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Mol Cell Biol. 2001 Apr;21(8):2933-43.

Serum response factor is required for immediate-early gene activation yet is dispensable for proliferation of embryonic stem cells.

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Interfakultäres Institut für Zellbiologie, Abteilung Molekularbiologie, Universität Tübingen, 72076 Tübingen, Germany.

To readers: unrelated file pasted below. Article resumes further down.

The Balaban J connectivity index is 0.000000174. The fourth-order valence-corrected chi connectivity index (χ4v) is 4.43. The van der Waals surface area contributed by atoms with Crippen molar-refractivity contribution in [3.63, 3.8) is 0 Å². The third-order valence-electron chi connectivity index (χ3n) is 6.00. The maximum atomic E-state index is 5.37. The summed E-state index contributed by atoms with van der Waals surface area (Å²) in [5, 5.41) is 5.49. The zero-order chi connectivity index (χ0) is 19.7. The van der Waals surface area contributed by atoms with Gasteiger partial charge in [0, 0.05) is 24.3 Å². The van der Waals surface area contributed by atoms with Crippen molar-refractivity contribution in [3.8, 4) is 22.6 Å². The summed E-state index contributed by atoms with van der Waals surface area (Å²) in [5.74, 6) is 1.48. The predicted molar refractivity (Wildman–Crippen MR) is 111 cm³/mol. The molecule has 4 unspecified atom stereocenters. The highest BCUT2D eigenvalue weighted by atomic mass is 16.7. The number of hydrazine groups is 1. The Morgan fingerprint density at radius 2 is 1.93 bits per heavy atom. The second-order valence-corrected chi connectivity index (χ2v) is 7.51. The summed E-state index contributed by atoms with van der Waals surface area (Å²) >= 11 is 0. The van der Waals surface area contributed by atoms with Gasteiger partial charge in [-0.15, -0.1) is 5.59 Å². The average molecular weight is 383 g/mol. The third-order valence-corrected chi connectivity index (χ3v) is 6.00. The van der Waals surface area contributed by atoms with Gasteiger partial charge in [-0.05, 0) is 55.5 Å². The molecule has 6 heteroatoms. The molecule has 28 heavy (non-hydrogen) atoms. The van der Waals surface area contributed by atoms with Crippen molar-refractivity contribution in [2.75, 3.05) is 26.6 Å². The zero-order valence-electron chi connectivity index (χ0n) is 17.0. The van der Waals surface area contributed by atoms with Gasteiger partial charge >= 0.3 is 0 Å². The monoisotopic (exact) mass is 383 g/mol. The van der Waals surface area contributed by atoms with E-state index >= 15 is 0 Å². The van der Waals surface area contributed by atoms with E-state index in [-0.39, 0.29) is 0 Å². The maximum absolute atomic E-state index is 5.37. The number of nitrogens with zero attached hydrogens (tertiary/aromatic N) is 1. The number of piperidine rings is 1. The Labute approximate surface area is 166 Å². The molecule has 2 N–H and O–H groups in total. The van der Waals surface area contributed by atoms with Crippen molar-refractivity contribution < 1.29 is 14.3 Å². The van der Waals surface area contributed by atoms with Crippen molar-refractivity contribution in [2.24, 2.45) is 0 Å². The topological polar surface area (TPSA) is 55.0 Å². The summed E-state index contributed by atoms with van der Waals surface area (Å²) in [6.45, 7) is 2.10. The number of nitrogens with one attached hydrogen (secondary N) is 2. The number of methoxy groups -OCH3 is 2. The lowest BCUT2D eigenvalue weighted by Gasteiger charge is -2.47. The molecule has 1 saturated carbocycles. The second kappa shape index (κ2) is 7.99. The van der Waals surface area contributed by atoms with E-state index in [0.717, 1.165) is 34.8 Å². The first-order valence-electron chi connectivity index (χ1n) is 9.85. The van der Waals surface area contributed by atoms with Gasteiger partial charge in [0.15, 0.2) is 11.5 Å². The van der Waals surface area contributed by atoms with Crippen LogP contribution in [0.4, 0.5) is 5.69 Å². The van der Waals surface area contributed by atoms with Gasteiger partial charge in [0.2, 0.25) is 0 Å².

Addition of serum to mitogen-starved cells activates the cellular immediate-early gene (IEG) response. Serum response factor (SRF) contributes to such mitogen-stimulated transcriptional induction of many IEGs during the G0-G1 cell cycle transition. SRF is also believed to be essential for cell cycle progression, as impairment of SRF activity by specific antisera or antisense RNA has previously been shown to block mammalian cell proliferation. In contrast, Srf(-/-) mouse embryos grow and develop up to E6.0. Using the embryonic stem (ES) cell system, we demonstrate here that wild-type ES cells do not undergo complete cell cycle arrest upon serum withdrawal but that they can mount an efficient IEG response. This IEG response, however, is severely impaired in Srf(-/-) ES cells, providing the first genetic proof that IEG activation is dependent upon SRF. Also, Srf(-/-) ES cells display altered cellular morphology, reduced cortical actin expression, and an impaired plating efficiency on gelatin. Yet, despite these defects, the proliferation rates of Srf(-/-) ES cells are not substantially altered, demonstrating that SRF function is not required for ES cell cycle progression.

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